Writing is a highly complex skill, recruiting a range of cognitive processes that involve working memory, attention shifting and inhibition, also known as executive functioning (EF). Despite emerging research examining associations between EF and handwritten composition, the mediating role of transcription skills such as automaticity and spelling on the relation between EF and text composition remains underexplored. Even less is understood about the nature of these potential mediation mechanisms in keyboarding, a writing modality that is becoming pervasive in the early years of schooling. The present study examined whether transcription skills mediate the relation between children’s EF and text composition across two modes (handwriting and keyboarding) on a sample of 544 Year 2 Australian children. Assessments of EF, transcription skills and text composition were measured concurrently. Indirect pathways were tested via structural equation modelling. Findings indicated that across text composition modes, transcription skills (i.e., automaticity and spelling) mediated the relationship between children’s EF and writing composition (i.e., compositional fluency and compositional quality). The findings of this study extend current understanding of associations between cognitive processes and text composition in the junior years of schooling and innovate by examining whether hypothesised associations between EF and writing can be extrapolated to keyboard-based writing.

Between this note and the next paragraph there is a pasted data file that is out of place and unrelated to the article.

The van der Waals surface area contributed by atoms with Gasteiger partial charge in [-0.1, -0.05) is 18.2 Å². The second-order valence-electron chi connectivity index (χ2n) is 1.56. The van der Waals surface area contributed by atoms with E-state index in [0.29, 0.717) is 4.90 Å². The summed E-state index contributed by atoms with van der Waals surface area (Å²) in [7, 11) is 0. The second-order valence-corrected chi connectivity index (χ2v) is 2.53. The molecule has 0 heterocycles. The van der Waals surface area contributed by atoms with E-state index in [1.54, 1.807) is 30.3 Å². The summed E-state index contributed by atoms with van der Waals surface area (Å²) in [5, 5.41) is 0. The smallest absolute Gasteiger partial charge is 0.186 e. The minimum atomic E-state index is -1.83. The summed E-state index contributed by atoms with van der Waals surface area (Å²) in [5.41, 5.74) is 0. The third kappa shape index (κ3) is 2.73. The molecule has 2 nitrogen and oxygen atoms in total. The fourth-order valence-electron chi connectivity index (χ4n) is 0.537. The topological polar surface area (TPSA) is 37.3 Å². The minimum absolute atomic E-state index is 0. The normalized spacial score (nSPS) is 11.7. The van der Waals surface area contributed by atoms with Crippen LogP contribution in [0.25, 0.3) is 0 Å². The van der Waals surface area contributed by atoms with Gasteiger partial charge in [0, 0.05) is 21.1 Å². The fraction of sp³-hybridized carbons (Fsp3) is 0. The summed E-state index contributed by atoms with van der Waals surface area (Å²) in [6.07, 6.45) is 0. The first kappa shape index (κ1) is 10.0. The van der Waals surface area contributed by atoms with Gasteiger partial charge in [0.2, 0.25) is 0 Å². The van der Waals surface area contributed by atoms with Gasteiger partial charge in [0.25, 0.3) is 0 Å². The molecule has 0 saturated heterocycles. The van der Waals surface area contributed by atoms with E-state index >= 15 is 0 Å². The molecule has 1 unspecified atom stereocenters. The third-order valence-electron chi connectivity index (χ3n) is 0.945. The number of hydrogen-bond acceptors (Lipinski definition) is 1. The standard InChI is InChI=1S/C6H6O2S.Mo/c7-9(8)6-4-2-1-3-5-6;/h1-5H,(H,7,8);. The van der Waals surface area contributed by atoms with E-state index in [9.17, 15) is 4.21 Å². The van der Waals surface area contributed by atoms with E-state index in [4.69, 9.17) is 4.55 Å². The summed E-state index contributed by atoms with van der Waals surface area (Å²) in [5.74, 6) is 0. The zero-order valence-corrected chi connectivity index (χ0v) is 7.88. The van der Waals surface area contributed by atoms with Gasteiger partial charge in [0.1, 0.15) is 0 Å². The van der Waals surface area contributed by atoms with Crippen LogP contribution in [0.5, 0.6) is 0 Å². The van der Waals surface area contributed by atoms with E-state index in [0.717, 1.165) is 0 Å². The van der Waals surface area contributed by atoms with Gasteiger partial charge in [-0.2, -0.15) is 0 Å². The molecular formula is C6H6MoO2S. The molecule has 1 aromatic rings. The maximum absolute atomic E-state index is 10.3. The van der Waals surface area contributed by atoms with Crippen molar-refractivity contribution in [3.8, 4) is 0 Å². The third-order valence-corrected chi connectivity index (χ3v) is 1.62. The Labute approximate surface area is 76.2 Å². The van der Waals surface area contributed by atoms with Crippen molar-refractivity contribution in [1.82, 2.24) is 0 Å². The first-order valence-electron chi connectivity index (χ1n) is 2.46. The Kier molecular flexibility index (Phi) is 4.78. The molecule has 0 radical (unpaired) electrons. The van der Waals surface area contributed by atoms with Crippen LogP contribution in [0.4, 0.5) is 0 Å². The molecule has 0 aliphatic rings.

|Published - Aug 2023
|EARLI 2023 : The 20th Biennial EARLI Conference for Research on Learning and Instruction - Aristotle University and University of Macedonia , Thessaloniki, Greece
Duration: 22 Aug 2023 → 26 Aug 2023
|22/08/23 → 26/08/23